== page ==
Hi from Clare, Tuesday 20th March 2012
ESCAPE FROM TRINIDAD
We arrived in Grenada last Wednesday after a boisterous overnight sail from Trinidad. It is just a nasty piece of water with currents, winds and swells from different directions. From what we have heard the 80 miles is never a pleasant trip and we have since heard of one boat taking 40 hours in 3 to 4m seas just one week before we made the crossing. We were glad we listened to the local advice and waited for more favourable winds and smaller seas.
|St Georges Harbour and new and old buildings|
A NEW START
Grenada is still recovering from the effects of Hurricane Ivan which swept through here in 2004. Poverty is still wide spread as many workers lost their livelihood when plantations and crops were destroyed. However new buildings are springing up in amongst the destruction and the capital city of St George’s appears to be thriving especially when a cruise ship comes.
Upmarket around Prickly Bay
We anchored in Prickly Bay on the southern end of the island. It is a pretty up market place with many Foreign Embassy houses, the International University and expensive housing and holiday accommodation. Looking out from the boat we could imagine we were in the northern suburbs of Sydney.
Checking in to Grenada was easy as the Custom/Immigration/Health building (hut) was 30m from the dinghy dock although Andrew had to go back in the following day as the immigration officer was “absent”.
Cooking Class and Prickly Bay anchorage
WHAT TO DO
Since our arrival here we have been busy with a trip to the capital St George’s, a tour of the island with thirteen other cruising folk, early morning walks with our American friends, drinks with fellow Aussies on their boat, a musical evening listening to a local steel pan band and a cooking class to learn something of the local vegetables.
Cashew fruit and Papaya crops
The trip around the island was a good day out. We stopped off at a tiny beach shack for lunch where cold drinks and a terrific meal of fish, chicken, salad, rice, vegetables and followed by ice cream was produced for $10 per head. We drove up the east coast and came back down through the middle of the island stopping off at a river for some white water rafting if we so desired. It was Sunday and many local people were walking up the roads to church. The adults were dressed to the nines and the children were immaculate with the boys in white shirts and long trousers and the girls with pretty dresses and braided hair with bright ribbons.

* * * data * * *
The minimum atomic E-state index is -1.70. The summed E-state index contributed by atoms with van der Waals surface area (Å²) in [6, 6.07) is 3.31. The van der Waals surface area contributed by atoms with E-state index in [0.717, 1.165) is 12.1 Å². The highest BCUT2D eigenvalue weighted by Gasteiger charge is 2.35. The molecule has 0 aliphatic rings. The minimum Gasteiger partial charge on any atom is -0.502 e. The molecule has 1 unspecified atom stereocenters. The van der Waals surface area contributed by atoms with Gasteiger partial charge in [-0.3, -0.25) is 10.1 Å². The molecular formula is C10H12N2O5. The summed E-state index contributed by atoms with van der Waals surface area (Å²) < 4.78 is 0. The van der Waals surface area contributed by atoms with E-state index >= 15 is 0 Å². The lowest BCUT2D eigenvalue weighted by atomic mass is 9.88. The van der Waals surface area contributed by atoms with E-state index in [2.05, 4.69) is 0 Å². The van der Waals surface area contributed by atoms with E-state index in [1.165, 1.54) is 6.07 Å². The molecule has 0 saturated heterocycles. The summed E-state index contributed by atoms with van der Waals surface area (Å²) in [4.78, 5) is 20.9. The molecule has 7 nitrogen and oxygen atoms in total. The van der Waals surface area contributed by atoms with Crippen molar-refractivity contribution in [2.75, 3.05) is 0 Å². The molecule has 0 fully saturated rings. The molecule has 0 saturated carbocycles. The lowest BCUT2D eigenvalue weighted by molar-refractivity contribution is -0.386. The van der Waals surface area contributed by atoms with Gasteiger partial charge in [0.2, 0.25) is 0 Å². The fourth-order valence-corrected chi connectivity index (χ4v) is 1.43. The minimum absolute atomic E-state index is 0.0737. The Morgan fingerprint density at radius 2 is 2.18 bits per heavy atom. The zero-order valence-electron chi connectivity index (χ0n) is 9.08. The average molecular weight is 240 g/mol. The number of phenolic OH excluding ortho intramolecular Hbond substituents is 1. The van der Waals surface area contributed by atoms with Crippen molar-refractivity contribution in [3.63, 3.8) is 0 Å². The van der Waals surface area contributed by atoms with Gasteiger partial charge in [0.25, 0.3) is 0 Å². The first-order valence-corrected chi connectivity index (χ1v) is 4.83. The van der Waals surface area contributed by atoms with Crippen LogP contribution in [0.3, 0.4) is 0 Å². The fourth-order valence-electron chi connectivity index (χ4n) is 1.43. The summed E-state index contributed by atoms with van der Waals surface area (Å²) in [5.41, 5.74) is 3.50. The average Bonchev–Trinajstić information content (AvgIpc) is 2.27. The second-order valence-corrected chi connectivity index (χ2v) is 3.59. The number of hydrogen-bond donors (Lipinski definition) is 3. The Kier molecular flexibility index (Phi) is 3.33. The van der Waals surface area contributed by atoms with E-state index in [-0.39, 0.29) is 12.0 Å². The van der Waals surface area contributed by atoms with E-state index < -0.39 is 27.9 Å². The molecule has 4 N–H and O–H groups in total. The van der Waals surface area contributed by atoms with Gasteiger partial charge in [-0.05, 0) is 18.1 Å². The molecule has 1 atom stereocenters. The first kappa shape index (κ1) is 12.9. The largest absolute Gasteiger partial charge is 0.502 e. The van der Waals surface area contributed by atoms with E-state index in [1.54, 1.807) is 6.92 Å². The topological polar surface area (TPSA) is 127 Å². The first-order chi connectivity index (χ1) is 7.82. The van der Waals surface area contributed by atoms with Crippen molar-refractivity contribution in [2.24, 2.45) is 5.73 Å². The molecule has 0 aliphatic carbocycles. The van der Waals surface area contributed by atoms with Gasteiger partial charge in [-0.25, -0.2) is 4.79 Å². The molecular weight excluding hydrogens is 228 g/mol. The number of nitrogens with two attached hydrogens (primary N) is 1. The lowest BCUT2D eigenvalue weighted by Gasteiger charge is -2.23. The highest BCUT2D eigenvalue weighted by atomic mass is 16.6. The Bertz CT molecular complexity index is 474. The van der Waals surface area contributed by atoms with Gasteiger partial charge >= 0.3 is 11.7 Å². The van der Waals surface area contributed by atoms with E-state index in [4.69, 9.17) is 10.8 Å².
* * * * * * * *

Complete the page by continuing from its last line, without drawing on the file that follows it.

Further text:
Luncheon stop at the Beach Hut and.....
However the thing that struck me the most is that the lush countryside is being strangled with vines growing up trees and through bushes. It’s growing so quickly that any abandon machinery or equipment is almost completely covered with vines. The market gardeners are having a job to keep their gardens clear. I think we have a problem in the Australian bush with Lantana, but this looks much worse.
The local people are very pleasant and some of the young women have gorgeous bodies and are really beautiful. The muscle definition on some young men is just amazing. On the other hand some of the woman (I believe originally from South African tribes) have the biggest backsides I have ever seen; humongous. Any Australian woman who thinks she has a large rear end – forget it you’re not in this race.
The cooking class was a disappointment as it was advertised as introducing us to the local vegetables. Twenty four international cruising women attended the class and I was eager to learn the names of the strange looking vegetables I see in the markets and how to cook them. However the only vegetable held up for our viewing was a ‘bloody carrot’ – maybe a local carrot – but nevertheless just a common old carrot. I was so disappointed I had to go to the bar and console myself with a rum punch.
Last week when in Trinidad I decided to cook the local vegetables. So I bought a big leafy green thing with an unheard of name. I established they it needed to be boiled. So after thoroughly washing it my curiosity got the better of me and I sampled a small piece raw. Well that was a mistake; I thought I had seriously burnt the roof of my mouth. Whatever it was, it was the hottest vegetable I have ever eaten; I was hopping around in the galley drinking water and deciding to cook good old carrots for dinner.
SO WHAT’S NEXT?
Yesterday we left Prickly Bay and moved 2.5 miles to Hog Island where we are well sheltered by a reef. We will spend another quiet and peaceful night here then go around to St George’s harbour for shopping on Friday morning before heading north to catch up with the herd heading to the USA.
Love Candy xx